Geek is chic
“If your culture doesn’t like geeks, you are in real trouble.” ~ Bill Gates
“Being a geek is all about being honest about what you enjoy and not being afraid to demonstrate that affection.” ~ Simon Pegg
It used to mean Dungeons & Dragons, knowing the entire number of programmes (and their titles) in Babylon 5 and the subtle nuances of the languages Huttese and Bocce in Star Wars.
OK, we’re stereotyping. Massively. But you get the picture. We’re talking about geeks.
Actually, as you will no doubt have noticed, the meaning of the word geek has changed considerably over the last few years.
Far from meaning a bespectacled simpleton with a rather pointless passion, geek is now invested with new kudos and cultural capital, and means much more than a shy Star Trek fan who can’t get the girl.
So it seems right and proper that geek is the UK’s Word of the Year for 2013, according to Collins Dictionary, beating off such luminaries as ‘twerking’ and ‘bitcoin’ to take the top spot.
Rise of the geeks
In 2003, a ‘person who is preoccupied with or very knowledgeable about a specific subject’ ousted a ‘boring and unattractive social misfit’ as the primary meaning of the word in the Collins Dictionary.
‘Geekery’, ‘geek chic’ and ‘geekdom’ have also all been accepted into the Collins Dictionary during the last year, based on their increased evidence of use.
The word geek has its origins in the 19th century. Thought to be a variant of the Scottish word ‘geck’, meaning a fool, it was also used in American slang to mean a social misfit.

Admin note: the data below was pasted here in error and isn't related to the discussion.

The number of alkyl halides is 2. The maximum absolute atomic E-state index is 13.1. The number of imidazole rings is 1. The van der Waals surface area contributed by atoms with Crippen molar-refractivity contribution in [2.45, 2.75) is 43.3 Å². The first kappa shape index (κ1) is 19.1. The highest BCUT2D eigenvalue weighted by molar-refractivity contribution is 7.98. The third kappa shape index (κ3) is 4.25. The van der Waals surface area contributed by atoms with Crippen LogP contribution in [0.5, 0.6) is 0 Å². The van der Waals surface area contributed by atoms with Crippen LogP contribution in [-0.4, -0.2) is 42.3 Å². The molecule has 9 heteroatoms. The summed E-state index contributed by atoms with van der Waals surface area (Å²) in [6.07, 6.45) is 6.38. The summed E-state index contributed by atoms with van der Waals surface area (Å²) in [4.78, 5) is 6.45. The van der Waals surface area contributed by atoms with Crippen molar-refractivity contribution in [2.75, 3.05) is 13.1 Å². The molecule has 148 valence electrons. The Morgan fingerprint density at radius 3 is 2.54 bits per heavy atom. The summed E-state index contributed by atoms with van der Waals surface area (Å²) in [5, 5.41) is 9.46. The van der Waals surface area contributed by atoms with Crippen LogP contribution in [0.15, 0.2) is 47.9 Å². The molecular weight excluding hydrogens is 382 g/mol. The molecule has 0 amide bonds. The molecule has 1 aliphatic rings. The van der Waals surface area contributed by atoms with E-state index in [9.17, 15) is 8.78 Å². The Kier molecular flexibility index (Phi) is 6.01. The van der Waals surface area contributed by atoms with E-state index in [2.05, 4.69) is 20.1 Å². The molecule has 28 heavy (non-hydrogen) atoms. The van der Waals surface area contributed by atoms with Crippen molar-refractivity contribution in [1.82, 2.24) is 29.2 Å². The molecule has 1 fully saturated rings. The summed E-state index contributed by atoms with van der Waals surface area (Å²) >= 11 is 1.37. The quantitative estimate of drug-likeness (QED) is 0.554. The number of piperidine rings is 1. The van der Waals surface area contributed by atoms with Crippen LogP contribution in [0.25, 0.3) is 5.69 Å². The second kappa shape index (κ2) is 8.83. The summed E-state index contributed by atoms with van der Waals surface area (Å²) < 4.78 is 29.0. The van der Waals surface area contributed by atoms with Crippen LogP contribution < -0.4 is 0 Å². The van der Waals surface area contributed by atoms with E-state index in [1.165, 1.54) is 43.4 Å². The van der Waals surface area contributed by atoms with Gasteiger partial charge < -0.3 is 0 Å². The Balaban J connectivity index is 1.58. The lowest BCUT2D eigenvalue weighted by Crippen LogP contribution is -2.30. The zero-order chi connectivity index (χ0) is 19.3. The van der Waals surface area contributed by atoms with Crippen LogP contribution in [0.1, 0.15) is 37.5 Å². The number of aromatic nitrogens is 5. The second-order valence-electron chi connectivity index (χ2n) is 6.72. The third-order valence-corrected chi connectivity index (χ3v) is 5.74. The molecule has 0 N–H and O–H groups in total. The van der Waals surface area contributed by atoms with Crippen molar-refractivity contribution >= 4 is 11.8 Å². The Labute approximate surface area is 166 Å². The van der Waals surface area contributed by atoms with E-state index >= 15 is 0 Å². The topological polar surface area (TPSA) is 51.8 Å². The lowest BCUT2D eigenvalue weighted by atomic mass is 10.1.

In the late 20th century, advances in technology transformed the meaning of the word. At first associated with someone obsessive with technology (but still laced with undertones of social ineptitude), it has increasingly become one of pride and has spread way beyond the confines of computing, now used to describe someone with passion in any area of expertise.
Being a geek now means, as actress Olivia Munn has argued, having ‘passion, power, intelligence’.
“Geek is a great example of a word that has evolved from having a negative meaning to having a positive one,” said Ian Brookes, consultant editor to Collins Dictionary.
“This change in meaning represents a positive change in perceptions about specialist expertise, and is a result of the influence of technology on people’s lives in 2013
“The idea of future generations inheriting a more positive definition of the word ‘geek’ is something that Collins believes is worth celebrating.”
The rest of 2013’s top words
Moving the hips up and down as part of an erotically suggestive dance. Especially associated with recording artist Miley Cyrus.
A digital currency exchanged by users of the internet and becoming more widely accepted by retailers.
A hand-held computer larger than a smartphone but smaller than a tablet computer.
A public scandal in which UK cabinet minister Andrew Mitchell is alleged to have called police on duty in Downing Street ‘plebs’.
A person or business involved in extracting shale gas through the process of hydraulic fracturing.
A pun on ‘cybernaut and ‘nationalist’ that refers to a supporter of Scottish independence who is active on online forums.
A gap between the top of the legs when a person stands with the feet together.
An animal of the raccoon family, living in the cloud forests of Colombia and Ecuador. Discovered in August 2013, this creature is the first new species of carnivore to be identified in the western hemisphere in 35 years.
In the US, Black Friday is the day after Thanksgiving and is widely recognised as the start of the Christmas shopping season.
The practice of making short-term loans to people who are expected to repay them from their future earnings.
An internet meme in which people perform a comic sketch involving wild dancing.
Which is your favourite?